The concept of diabetic cardiomyopathy was first described in 1972 by Rubler et al. in their manuscript titled “New type of cardiomyopathy associated with diabetic glomerulosclerosis” (1). They found that 15% of postmortem cases with diabetic glomerulosclerosis had no hypertension (HTN) and no significant coronary artery disease (CAD) but left ventricular hypertrophy (LVH), cardiomegaly and congestive heart failure (HF). Their histopathologic study revealed diffuse fibrosis, myofibrillar hypertrophy, microvascular disease and deposition of acid mucopolysaccharide material. Their speculation on the pathophysiological mechanism remains valid in the current understanding: “Probably secondary to diabetic microangiopathy although the direct effects of the abnormal myocardial metabolism in diabetes mellitus (DM) could not be excluded.” Diabetic cardiomyopathy has subsequently been widely reported and used by epidemiologists and clinicians worldwide.
DM as an independent risk factor for HF
There has been a long debate whether DM causes cardiomyopathy or not (2), because some argue that CM in patients with DM could be due to confounders, such as CAD disease, concomitant HTN, and so on (Figure 1). Indeed, DM dramatically increases the risk of HF. Data from Framingham population demonstrated a 2- to 5-fold excess risk for developing new HF in individuals with DM (3). The risk is even higher (4- to 8-fold) in young patients. An almost linear increase in risk is observed: each 1% elevation in hemoglobin A1C (HbA1C) leads to an 8% increase in the frequency of HF. The independent association between DM and HTN is supported by several large sets of clinical data (Table 1).
Effect of DM on HF prognosis
When a patient with DM develops HF, the prognosis generally remains dismal. Data were collected from the US Medicare which include >150,000 patients with DM and aged >65 years. Patients with DM and HF had a hazard ratio (HR) for mortality of >10 with very narrow confidence interval (CI) (HR =10.6; 95% CI: 10.4–10.9), compared with DM without HF (9). The finding is corroborated by several large clinical trials such as LIFE (HR for mortality was 5.98; 95% CI: 3.90–9.17; P<0.0001) and RENAAL (HR =3.99; 95% CI: 3.02–5.25; P<0.0001) (10).
Based on these data, ACCF/AHA Guidelines for HF determined diabetes as an independent risk factor for HF (11). From this revision of the Guidelines, they categorized HF into four stages (stages A to D). Stage A is at high risk for HF without structural changes or symptoms. They clearly mention that DM itself is a significant independent risk for HF. The definition of diabetic cardiomyopathy has been slightly modified from the initial definition by Rubler et al. “ventricular dysfunction that occurs independently of CAD and HTN” to “diabetes-associated structural and functional myocardial dysfunction not related to other confounding traditional factors such as CAD, HTN, congenital or valvular heart diseases” (12-14). In addition, diabetic cardiomyopathy is classified into two types: restrictive [similar to HF with preserved ejection fraction (EF) >50%] and dilated (HF with reduced EF <50%) (15).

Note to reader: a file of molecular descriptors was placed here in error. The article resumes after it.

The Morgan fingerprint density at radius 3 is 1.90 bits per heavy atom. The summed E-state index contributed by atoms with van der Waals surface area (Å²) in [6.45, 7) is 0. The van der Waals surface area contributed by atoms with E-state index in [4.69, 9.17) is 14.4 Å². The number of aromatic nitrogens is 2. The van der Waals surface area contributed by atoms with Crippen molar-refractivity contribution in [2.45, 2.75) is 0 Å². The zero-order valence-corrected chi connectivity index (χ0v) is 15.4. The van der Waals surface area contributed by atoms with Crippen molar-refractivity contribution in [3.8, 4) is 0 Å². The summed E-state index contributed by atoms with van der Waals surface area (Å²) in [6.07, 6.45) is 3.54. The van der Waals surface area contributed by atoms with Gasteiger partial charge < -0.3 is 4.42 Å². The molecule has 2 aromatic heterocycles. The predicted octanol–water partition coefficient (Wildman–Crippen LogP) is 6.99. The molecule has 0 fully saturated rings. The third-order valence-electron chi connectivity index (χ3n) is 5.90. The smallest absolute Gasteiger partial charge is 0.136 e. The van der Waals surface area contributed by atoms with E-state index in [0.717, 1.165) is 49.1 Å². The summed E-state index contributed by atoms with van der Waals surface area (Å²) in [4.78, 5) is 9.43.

The restrictive type is mainly characterized by coronary microvascular endothelial dysfunction and metabolic rearrangements (hyperglycemia, lipotoxicity, and obesity), whereas the dilated counterpart is characterized by cardiomyocyte cell death and autoimmune disorder [e.g., type 1 diabetes mellitus (T1DM)]. They also share common features, such as coronary microvascular rarefaction and advanced glycogen end product (AGE) deposition. Concerning further detailed mechanism, insulin resistance and hyperinsulinemia play a key role (16). They increase systemic metabolic disorders and activate the sympathetic nerve system (autonomic dysfunction); then activate renin-angiotensin-aldosterone system; prompt oxidative stress, mitochondrial dysfunction, and endoplasmic reticulum stress; and impair calcium homeostasis. These effects result in cardiac fibrosis, hypertrophy, cardiomyocyte death, dysfunction of the coronary microcirculation, and eventually HF. Furthermore, these pathophysiological changes in cardiomyocytes underlie the risk factors for insulin resistance and hyperinsulinemia, which can result in a potentially vicious cycle, which prompt the following question: does HF cause DM?
Does HF cause DM?
Data from the Bezafibrate Infarction Prevention trial, which included >2,600 patients who had myocardial infarction without diabetes at baseline, showed that those with New York Heart Association (NYHA) class III symptoms had a significant increase in subsequent DM with a 1.7-fold (95% CI: 1.1–2.6) increase, but those with NYHA class II did not (HR =1.0; 95% CI: 0.8–1.3) over the 7.7 years of follow-up (17). The main underlying mechanism is insulin resistance (18). A new HF medication, sacubitril/valsartan, has greater glycemic control than angiotensin converting enzyme inhibitor (19).
Who should be screened and how?